Logistical seasonalities are particularly noticeable in the retail sector. In the FMCG eCommerce sector in particular, the months before Christmas are considered peak season. There is a strong increase in freight bookings here. Sea freight should therefore be booked as early as possible.
Keep in mind that similar to most Western European countries, some business activities come to a complete standstill in the summer months of July and August. So fix important planning steps with your partners in advance to avoid delays in the operational process.
Why the Danish market is attractive
What is Denmark's level of digitization?
Denmark regularly ranks first in international digital rankings. With Europe’s best broadband network, social participation, visits to the authorities, and even doctor’s appointments can be conveniently handled digitally. Payments in cash hardly exist any more. This makes Denmark a frontrunner in both the Digital Economy and Society Index (DESI) and in the area of eGovernment. The ease with which Danes use online services in their daily lives is based on the government’s comprehensive digitization strategy, but also on trust. Cybersecurity is a top priority, and there are fewer reservations about data security as in other European countries. A transparency initiative that provides citizens with precise information about data use is also making a major contribution.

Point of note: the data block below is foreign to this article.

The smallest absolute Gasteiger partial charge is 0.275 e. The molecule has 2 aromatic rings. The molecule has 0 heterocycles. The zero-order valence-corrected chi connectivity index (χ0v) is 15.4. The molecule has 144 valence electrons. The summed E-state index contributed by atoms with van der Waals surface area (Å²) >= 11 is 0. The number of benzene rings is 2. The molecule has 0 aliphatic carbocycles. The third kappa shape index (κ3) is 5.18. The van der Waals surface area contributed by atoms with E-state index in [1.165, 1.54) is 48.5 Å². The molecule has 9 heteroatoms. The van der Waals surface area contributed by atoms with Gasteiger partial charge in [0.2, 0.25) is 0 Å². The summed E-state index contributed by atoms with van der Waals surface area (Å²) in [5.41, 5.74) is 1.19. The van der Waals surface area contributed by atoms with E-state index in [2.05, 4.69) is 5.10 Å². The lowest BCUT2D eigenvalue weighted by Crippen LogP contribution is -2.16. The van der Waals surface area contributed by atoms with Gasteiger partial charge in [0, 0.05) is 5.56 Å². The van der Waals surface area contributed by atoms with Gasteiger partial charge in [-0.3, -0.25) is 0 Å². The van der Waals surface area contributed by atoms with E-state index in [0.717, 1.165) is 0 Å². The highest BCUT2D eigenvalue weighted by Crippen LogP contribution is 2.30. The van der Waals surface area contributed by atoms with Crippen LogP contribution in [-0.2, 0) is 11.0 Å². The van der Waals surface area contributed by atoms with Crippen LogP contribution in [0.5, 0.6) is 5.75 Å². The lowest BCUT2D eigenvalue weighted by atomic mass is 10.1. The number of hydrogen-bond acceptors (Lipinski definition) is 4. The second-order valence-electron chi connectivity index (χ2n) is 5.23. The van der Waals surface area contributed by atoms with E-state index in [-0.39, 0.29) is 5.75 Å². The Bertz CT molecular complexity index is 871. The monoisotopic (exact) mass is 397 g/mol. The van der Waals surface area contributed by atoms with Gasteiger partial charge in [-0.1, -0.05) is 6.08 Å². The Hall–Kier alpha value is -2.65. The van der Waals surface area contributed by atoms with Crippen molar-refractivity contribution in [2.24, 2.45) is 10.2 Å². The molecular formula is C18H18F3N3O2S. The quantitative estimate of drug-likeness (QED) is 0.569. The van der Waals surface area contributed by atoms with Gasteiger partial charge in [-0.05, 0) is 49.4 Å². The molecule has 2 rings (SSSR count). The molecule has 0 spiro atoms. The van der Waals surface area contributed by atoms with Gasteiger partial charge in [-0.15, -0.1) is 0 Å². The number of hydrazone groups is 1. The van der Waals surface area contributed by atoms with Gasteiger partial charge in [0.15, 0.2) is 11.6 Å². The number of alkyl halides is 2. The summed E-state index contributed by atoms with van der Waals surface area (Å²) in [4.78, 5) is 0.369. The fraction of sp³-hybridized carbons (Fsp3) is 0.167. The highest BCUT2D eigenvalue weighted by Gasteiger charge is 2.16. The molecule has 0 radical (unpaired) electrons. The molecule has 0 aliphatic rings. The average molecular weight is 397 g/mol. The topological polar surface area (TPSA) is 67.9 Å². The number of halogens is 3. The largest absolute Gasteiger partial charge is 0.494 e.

How strong is Denmark's public consciousness in terms of sustainability?